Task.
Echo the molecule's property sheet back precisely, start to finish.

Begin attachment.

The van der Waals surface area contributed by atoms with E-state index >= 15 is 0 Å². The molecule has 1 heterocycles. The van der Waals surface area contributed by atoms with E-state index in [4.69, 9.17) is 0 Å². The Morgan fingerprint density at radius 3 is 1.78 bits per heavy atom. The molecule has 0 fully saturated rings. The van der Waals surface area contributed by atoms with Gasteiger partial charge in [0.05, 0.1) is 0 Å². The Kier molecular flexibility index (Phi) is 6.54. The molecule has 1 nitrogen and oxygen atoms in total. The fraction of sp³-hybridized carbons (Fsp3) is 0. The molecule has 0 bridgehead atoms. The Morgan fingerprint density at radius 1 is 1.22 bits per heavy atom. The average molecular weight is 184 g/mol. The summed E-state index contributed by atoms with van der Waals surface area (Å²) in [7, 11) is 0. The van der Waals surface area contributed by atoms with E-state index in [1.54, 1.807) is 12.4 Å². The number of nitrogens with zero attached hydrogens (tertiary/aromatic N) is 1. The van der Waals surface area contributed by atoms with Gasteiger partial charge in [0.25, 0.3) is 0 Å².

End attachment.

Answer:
The van der Waals surface area contributed by atoms with E-state index >= 15 is 0 Å². The molecule has 1 heterocycles. The van der Waals surface area contributed by atoms with E-state index in [4.69, 9.17) is 0 Å². The Morgan fingerprint density at radius 3 is 1.78 bits per heavy atom. The molecule has 0 fully saturated rings. The van der Waals surface area contributed by atoms with Gasteiger partial charge in [0.05, 0.1) is 0 Å². The Kier molecular flexibility index (Phi) is 6.54. The molecule has 1 nitrogen and oxygen atoms in total. The fraction of sp³-hybridized carbons (Fsp3) is 0. The molecule has 0 bridgehead atoms. The Morgan fingerprint density at radius 1 is 1.22 bits per heavy atom. The average molecular weight is 184 g/mol. The summed E-state index contributed by atoms with van der Waals surface area (Å²) in [7, 11) is 0. The van der Waals surface area contributed by atoms with E-state index in [1.54, 1.807) is 12.4 Å². The number of nitrogens with zero attached hydrogens (tertiary/aromatic N) is 1. The van der Waals surface area contributed by atoms with Gasteiger partial charge in [0.25, 0.3) is 0 Å².